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Emaar Shoots Down Reports Property Buyers Will Get 10-Year Visas

There was excitement in the air early last week when reports surfaced that Emaar will start giving 10-year residence visas to buyers of its properties.

The UAE developer has now moved to stop those rumours in their tracks.

In a statement released to UAE daily Gulf News, the developer said: “Emaar refutes the report by a section of the media that it will provide 10-year visas to investors.”

“The issuance of visas falls under the purview of the concerned authorities and Emaar does not have any role regarding the same.

“This is to clarify any misunderstanding that might have been created by the said reports.”

According to Gulf News, the rumours started with a report in an Arabic language newspaper and the visa would have applied only to certain developments, including Dubai Creek Harbour, Arabian Ranches 2 and Emaar Beachfront.

Dubai has been shaking up its visa rules in recent months, which may have given rise to these latest rumours.

In May, it was reported that 10-year residence visas will be given to people with skills in the medical, scientific, research and technical fields.

Five-year residency visas will be granted to overseas students studying in the UAE, with 10-year visas granted to exceptional students.

At the start of last week, a new five-year retiree visa was announced. Eligibility for the visa depends on age and the value of your income and assets. You can get the visa if you’re above 55 and own a property in the UAE worth more than AED 2 million.

That represents a fairly small section of the UAE population, however, so most property owners will still have to go the normal route of either having a job or owning a stake in a business.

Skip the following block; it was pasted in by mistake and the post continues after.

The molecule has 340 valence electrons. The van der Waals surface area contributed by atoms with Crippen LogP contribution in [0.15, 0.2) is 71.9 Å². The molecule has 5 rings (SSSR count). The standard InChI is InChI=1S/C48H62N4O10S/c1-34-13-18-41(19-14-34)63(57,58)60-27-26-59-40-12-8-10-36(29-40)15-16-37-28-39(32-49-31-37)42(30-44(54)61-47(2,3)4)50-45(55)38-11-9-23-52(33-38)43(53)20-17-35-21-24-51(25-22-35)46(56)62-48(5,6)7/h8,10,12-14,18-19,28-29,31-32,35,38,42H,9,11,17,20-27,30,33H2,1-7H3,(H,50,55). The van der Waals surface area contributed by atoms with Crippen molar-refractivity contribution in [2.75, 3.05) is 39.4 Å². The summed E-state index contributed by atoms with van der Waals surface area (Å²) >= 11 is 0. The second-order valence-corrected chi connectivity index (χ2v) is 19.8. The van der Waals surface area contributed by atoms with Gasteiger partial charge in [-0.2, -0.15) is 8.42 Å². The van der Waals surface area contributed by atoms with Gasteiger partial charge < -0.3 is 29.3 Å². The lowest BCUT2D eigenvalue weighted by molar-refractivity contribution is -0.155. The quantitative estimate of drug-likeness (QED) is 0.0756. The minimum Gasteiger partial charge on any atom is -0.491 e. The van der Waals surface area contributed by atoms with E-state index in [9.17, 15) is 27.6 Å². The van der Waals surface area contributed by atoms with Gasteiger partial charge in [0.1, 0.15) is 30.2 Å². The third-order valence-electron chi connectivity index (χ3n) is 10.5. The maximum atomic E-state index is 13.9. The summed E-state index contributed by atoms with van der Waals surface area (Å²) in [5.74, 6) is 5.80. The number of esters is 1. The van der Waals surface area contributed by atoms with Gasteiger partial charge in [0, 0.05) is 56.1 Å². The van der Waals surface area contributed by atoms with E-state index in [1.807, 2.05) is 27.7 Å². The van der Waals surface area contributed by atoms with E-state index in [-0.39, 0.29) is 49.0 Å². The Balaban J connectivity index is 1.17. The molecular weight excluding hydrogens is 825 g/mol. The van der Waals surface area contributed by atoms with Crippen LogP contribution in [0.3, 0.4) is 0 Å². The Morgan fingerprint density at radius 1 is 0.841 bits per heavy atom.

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Dubai’s Real Estate Market Is Getting More Transparent

JLL has singled out Dubai for its improved level of market transparency in its latest JLL Global Real Estate Transparency Index.

The professional services firm, which publishes the index every two years, commended Dubai’s initiatives, such as its building classification project, improved regulatory procedures, new and enhanced online apps for managing contracts and broker information, and unified lease forms. While Dubai wasn’t individually ranked in the report, which looks at countries as a whole, the UAE moved up eight places to 40th out of 100 markets covered in the index.

“Transparency is increasingly important for commercial real estate, where investors are allocating ever more capital,” said Jeremy Kelly, Director, Global Research, JLL. “The availability and quality of information – from prices to ownership – is crucial when trying to make investment decisions, especially in new markets.”

Since the previous report was published in 2016, JLL noted that 85 of the 100 countries surveyed have improved real estate transparency. Technologies such as blockchain, along with brokerage apps and open data initiatives, the company added, could help to continue this positive trend.

Besides the UAE, JLL noted improvements in transparency in other emerging markets. India, it said, has introduced wide-reaching regulations in the last two years, ranging from rules that require brokers to be registered, to mechanisms to resolve disputes with developers.

Foreign investment into India’s real estate sector has risen in parallel with these changes, to USD 6.3 billion in 2017 from USD 2.2 billion in 2014, according to JLL data.

H.E. Sultan Butti bin Mejren, Director General at the Dubai Land Department, pledged to do more to further improve market transparency in Dubai.

“While significant progress has been made in recent years, we recognise that further initiatives are required to enhance the level of market transparency,” he said.

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Real Estate Roundup!

May new home sales gain 2.2% from April

Sales of new single-family houses in May 2015 were at a seasonally adjusted annual rate of 546,000, which is up 2.2% from April, according to estimates released jointly today by the U.S. Census Bureau and the Department of Housing and Urban Development. — From Housing Wire

3 ways to tame student loan debt and afford a mortgage

It’s no secret that student loans can make buying a home a challenge. But what exactly is the problem, and how can buyers overcome it? The problem is that student loans can be included in the buyer’s debt-to-income ratio, or DTI. — From Bankrate

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